The model-based construction of a case-oriented expert system
Franz Schmalhofer; Jörg Thoben
DFKI, DFKI Research Reports (RR), Vol. 92-27, 1992.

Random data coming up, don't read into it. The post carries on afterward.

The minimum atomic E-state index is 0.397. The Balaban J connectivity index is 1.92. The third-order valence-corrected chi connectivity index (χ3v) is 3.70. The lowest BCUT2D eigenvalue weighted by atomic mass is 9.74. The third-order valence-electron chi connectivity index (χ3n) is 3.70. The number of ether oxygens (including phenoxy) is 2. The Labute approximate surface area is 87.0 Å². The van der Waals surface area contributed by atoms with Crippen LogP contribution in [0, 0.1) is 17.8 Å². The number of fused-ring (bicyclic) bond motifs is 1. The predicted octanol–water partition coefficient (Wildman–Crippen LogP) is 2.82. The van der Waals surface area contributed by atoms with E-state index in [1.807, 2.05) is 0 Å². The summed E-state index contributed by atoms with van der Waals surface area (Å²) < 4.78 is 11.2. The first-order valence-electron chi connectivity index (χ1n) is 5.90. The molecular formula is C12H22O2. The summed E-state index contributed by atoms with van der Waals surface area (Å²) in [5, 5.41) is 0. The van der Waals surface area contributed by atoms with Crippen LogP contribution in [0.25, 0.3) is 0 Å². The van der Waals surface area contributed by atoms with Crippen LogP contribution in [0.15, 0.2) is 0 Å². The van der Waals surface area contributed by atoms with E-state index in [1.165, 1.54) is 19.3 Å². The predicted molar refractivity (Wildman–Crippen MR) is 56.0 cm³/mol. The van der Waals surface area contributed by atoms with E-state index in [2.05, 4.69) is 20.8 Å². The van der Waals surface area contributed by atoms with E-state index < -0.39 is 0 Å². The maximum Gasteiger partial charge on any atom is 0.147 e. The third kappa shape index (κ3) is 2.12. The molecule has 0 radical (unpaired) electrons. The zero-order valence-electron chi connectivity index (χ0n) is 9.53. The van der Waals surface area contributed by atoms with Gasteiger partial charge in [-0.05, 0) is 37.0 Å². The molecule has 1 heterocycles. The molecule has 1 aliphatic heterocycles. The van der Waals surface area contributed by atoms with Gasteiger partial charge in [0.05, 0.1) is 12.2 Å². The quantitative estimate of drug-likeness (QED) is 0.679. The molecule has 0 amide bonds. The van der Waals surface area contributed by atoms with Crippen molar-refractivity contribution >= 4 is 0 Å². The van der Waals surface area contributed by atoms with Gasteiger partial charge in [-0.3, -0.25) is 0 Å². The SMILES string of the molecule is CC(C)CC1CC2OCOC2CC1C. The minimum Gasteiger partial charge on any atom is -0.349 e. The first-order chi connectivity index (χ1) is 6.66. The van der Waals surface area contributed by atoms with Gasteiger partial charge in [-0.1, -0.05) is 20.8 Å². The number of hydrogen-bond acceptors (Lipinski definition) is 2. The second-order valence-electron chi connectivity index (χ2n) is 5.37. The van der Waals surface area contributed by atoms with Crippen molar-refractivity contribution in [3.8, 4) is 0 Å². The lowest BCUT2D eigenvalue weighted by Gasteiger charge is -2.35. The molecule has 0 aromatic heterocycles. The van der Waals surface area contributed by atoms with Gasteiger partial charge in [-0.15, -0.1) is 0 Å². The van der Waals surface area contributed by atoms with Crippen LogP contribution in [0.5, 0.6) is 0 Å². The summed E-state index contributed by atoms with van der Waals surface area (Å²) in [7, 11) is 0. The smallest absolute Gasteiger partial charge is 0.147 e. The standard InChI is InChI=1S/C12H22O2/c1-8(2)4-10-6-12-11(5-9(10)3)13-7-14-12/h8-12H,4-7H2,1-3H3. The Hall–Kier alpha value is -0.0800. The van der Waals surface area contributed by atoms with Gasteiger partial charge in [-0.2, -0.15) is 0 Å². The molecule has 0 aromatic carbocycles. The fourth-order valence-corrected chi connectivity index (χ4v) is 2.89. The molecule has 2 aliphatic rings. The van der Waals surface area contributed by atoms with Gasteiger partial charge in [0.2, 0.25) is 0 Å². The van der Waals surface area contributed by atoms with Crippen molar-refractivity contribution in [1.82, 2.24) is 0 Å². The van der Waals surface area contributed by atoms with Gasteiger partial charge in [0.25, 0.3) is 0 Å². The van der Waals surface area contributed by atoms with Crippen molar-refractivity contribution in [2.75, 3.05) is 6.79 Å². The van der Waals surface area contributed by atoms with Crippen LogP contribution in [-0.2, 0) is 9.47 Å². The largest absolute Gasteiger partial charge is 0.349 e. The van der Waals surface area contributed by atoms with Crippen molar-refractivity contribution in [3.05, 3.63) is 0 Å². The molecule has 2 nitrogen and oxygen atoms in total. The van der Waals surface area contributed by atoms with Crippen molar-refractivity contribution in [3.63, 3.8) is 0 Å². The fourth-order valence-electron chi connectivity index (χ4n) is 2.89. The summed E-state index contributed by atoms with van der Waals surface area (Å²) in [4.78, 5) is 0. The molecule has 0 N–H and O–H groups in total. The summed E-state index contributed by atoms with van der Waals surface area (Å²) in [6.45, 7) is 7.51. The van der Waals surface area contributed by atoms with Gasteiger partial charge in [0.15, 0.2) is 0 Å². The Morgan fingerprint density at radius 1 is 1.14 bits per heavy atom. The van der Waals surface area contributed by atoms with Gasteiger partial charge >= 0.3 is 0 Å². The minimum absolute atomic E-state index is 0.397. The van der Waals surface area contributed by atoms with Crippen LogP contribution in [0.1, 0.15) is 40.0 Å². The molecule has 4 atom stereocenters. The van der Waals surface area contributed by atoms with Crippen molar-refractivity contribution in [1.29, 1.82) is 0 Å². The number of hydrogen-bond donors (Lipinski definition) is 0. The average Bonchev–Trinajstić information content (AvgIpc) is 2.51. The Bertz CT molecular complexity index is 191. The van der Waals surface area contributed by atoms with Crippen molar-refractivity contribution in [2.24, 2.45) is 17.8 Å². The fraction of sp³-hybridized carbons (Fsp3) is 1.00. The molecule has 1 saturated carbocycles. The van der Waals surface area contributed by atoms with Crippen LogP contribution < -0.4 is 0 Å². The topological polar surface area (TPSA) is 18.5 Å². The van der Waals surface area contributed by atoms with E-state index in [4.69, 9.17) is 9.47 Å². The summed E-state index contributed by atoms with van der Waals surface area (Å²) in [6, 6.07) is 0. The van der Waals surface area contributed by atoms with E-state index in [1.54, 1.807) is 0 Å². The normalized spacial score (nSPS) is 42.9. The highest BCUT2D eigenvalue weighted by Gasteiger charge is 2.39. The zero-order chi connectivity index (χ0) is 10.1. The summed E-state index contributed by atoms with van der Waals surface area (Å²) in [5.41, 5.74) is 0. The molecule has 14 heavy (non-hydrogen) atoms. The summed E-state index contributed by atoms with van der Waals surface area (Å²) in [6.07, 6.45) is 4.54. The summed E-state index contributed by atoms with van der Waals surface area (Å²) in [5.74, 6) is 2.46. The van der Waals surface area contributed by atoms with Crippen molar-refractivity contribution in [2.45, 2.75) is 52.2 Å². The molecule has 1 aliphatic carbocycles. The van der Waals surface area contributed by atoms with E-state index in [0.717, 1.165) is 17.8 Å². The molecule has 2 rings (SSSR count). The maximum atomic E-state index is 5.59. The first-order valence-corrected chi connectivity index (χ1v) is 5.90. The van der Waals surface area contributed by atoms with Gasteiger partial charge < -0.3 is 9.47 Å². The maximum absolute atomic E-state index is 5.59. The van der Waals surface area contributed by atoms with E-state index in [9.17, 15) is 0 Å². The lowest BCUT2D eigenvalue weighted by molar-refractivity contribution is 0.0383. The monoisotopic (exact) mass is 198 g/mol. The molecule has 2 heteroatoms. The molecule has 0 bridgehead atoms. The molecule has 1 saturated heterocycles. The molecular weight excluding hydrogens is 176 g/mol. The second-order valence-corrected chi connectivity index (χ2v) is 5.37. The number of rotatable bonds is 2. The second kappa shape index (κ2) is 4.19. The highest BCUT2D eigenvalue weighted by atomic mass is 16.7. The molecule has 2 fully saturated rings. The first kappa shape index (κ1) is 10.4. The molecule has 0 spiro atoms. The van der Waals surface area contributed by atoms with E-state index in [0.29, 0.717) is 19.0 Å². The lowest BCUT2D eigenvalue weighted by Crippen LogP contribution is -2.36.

Second generation expert systems should be based upon an expert's high level understanding of the application domain and upon specific real world experiences. By having an expert categorize different types of relevant experiences and their components, hierarchies of abstract problems and operator classes are determined on the basis of the expert's accumulated problem solving experiences. The expert's global understanding of the domain is integrated with the experiences by a model of expertise. This model postulates problem classes at different levels of abstractions and associated skeletal plans. During a consultation with the expert system previously unseen types of input may be used to delineate a new problem. The application of the expert system can thus be situated in changing environments and contexts. With increasing dissimilarity between the cases that were analyzed during knowledge acquisition and the specific problem that is processed at the time of the application of the system, its performance gracefully degrades by supplying a more and more abstract skeletal plan. More specifically, the search space which is represented by the skeletal plan increases until the competence of the system is exceeded. This paper describes how such a case-oriented expert system is developed for production planning in mechanical engineering.